Nearly three years ago, Global Times chief editor Hu Xijin opened his own Weibo account. Since then, he has been barraged with snarky retorts to his 3,000+ posts. Supporters comment with thumb’s up emoticons and “I support you” (支持), but dissenters have typically been more elaborate and biting in their replies.
Netizens have dubbed him Frisbee Hu for diligently “catching” whatever Party rhetoric is thrown at him. One of his posts last May presaged the crackdown on Weibo’s big Vs.
In one of his very first weibo, Hu took a calm stance towards his detractors. “I believe that most of my critics would not want only supporting voices alone in Weibo and that they will tolerate ‘differences’ and ‘diversity’ in Weibo” (translated by ESWN). But judging from a comment he wrote on Monday, his patience has worn thin:
胡锡进: A grudge is nothing that I know; I make friends wherever I go. But because I run the Global Times, which involves politics, there are some people I have never met that hate me. I can understand—politics is something that can provoke hostility among strangers. Since the end of the Cultural Revolution, the profile of politics within Chinese society has shrunk, as focus centered on economics. But now in the Internet Era, politics is making a comeback. So is this good or bad? Even though politics has the ability to provoke opposition and struggle, it is my hope that it will never again result in bloodshed. [Source]
The commenters went right for him:
平壤热线: Frisbee Hu, what happened to you? Smell something in the wind again?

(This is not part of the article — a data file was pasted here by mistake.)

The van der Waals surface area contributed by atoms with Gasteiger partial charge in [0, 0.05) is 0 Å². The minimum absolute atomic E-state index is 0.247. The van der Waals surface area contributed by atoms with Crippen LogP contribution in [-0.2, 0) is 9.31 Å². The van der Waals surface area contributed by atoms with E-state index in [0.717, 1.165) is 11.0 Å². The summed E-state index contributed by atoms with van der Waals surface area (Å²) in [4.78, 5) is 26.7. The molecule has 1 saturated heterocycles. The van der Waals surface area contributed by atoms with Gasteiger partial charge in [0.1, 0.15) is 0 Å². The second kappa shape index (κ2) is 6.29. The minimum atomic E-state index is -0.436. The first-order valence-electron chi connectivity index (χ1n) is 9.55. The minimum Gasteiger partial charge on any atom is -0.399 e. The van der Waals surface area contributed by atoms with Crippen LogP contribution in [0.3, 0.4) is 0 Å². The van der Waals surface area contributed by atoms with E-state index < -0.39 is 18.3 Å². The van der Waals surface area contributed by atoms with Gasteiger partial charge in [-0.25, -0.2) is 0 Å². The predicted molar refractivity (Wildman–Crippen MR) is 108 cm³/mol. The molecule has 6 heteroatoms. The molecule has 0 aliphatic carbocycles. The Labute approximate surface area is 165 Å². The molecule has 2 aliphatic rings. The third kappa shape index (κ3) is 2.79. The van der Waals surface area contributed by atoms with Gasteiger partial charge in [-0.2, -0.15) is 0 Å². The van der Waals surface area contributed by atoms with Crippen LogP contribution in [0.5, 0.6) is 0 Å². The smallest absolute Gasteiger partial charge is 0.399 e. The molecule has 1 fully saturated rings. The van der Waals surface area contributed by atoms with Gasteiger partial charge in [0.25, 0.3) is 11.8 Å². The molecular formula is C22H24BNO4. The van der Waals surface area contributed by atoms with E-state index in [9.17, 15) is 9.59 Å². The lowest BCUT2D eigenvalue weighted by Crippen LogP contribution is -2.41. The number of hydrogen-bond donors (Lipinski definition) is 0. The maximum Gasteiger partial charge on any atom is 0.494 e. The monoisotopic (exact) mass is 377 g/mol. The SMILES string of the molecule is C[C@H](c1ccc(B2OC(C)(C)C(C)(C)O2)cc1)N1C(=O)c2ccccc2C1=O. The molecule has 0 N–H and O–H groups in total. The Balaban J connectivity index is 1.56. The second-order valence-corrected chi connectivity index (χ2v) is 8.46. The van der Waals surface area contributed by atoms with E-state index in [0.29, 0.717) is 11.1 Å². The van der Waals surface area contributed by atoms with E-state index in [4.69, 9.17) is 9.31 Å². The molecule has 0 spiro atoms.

窝窝313: Take that disc out of your mouth. Can please we drop the innocence act? If you’re going to be the running dog of an authoritarian regime, don’t be afraid of everyone cursing you.
迷蜜密: Oh piss off, blogger man. You say one thing and do another. Could it be that you’re saying this now to give yourself an escape route later?
黄章晋ster: While he ignores how Global Times adds insult to injury, in the future, Teacher Hu can excuse his crimes by saying that he was just carrying out his duty. Compared to Sima Nan, it would be very easy for him to make an about-face.
Sima Nan, a leftist political commentator, famously said on Weibo that “America is the enemy of all the people in the world,” only to find himself depending on the kindness of Americans days after writing the post.
大头2000: Inciting nationalism and populism, smearing dissidents—that’s not political? That’s not bloody?
xqmxqm: What about a tank crushing someone—is that bloody?
天天向下008: Is there such a thing and politics that is not bloody? Was there no blood on 6.4, 89?
包蓓蓓: Politics has always been bloody. Sometimes you see the blood; sometimes it hemorrhages, and you see nothing. Politics has always existed like the air around us. It’s just that now the Internet has provided a virtual forum through which more people are openly voicing their opinions. As for spawning opposition and struggle between strangers, the situation can rather be better explained as the Internet encouraging the expression of different opinions. Average folks who take part in normal political discussion will never be the ones who bring about or decide to enact truly bloody violence.
Read more translations of comments on Hu Xijin’s weibo.
Via CDT Chinese. Translation by Little Bluegill.